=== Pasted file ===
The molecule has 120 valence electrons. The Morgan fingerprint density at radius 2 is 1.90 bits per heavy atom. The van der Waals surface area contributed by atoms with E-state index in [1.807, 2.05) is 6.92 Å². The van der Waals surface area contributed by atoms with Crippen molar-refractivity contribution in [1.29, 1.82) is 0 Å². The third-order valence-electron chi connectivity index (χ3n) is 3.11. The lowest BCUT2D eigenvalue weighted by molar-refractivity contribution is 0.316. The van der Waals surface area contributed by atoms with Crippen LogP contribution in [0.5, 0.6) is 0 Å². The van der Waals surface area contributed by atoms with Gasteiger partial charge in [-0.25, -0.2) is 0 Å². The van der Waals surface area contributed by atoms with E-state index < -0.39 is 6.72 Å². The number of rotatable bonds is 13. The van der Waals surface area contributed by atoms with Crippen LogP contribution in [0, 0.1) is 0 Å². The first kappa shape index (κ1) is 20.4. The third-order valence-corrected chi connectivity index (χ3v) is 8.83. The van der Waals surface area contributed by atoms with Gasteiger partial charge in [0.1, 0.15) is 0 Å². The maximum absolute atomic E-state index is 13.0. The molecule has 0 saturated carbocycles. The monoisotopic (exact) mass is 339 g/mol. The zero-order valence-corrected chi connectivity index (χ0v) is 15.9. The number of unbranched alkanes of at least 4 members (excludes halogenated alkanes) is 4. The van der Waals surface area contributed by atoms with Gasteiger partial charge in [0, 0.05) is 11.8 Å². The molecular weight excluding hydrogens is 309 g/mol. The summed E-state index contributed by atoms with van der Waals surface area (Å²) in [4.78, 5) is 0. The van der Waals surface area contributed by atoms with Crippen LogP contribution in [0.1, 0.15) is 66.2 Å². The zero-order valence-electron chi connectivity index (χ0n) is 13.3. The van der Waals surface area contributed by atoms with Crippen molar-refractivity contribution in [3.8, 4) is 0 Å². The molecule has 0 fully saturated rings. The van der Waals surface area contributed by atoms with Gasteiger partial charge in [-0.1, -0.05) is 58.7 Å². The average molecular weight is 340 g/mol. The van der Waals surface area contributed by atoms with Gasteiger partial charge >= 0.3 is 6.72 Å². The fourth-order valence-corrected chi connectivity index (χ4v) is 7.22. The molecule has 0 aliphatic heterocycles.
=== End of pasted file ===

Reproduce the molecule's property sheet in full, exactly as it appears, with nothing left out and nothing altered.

The molecule has 120 valence electrons. The Morgan fingerprint density at radius 2 is 1.90 bits per heavy atom. The van der Waals surface area contributed by atoms with E-state index in [1.807, 2.05) is 6.92 Å². The van der Waals surface area contributed by atoms with Crippen molar-refractivity contribution in [1.29, 1.82) is 0 Å². The third-order valence-electron chi connectivity index (χ3n) is 3.11. The lowest BCUT2D eigenvalue weighted by molar-refractivity contribution is 0.316. The van der Waals surface area contributed by atoms with Crippen LogP contribution in [0.5, 0.6) is 0 Å². The van der Waals surface area contributed by atoms with Gasteiger partial charge in [-0.25, -0.2) is 0 Å². The van der Waals surface area contributed by atoms with E-state index < -0.39 is 6.72 Å². The number of rotatable bonds is 13. The van der Waals surface area contributed by atoms with Crippen LogP contribution in [0, 0.1) is 0 Å². The first kappa shape index (κ1) is 20.4. The third-order valence-corrected chi connectivity index (χ3v) is 8.83. The van der Waals surface area contributed by atoms with Gasteiger partial charge in [0.1, 0.15) is 0 Å². The maximum absolute atomic E-state index is 13.0. The molecule has 0 saturated carbocycles. The monoisotopic (exact) mass is 339 g/mol. The zero-order valence-corrected chi connectivity index (χ0v) is 15.9. The number of unbranched alkanes of at least 4 members (excludes halogenated alkanes) is 4. The van der Waals surface area contributed by atoms with Gasteiger partial charge in [0, 0.05) is 11.8 Å². The molecular weight excluding hydrogens is 309 g/mol. The summed E-state index contributed by atoms with van der Waals surface area (Å²) in [4.78, 5) is 0. The van der Waals surface area contributed by atoms with Crippen LogP contribution in [0.1, 0.15) is 66.2 Å². The zero-order valence-electron chi connectivity index (χ0n) is 13.3. The van der Waals surface area contributed by atoms with Crippen molar-refractivity contribution in [3.8, 4) is 0 Å². The molecule has 0 fully saturated rings. The van der Waals surface area contributed by atoms with Gasteiger partial charge in [-0.1, -0.05) is 58.7 Å². The average molecular weight is 340 g/mol. The van der Waals surface area contributed by atoms with Gasteiger partial charge >= 0.3 is 6.72 Å². The fourth-order valence-corrected chi connectivity index (χ4v) is 7.22. The molecule has 0 aliphatic heterocycles.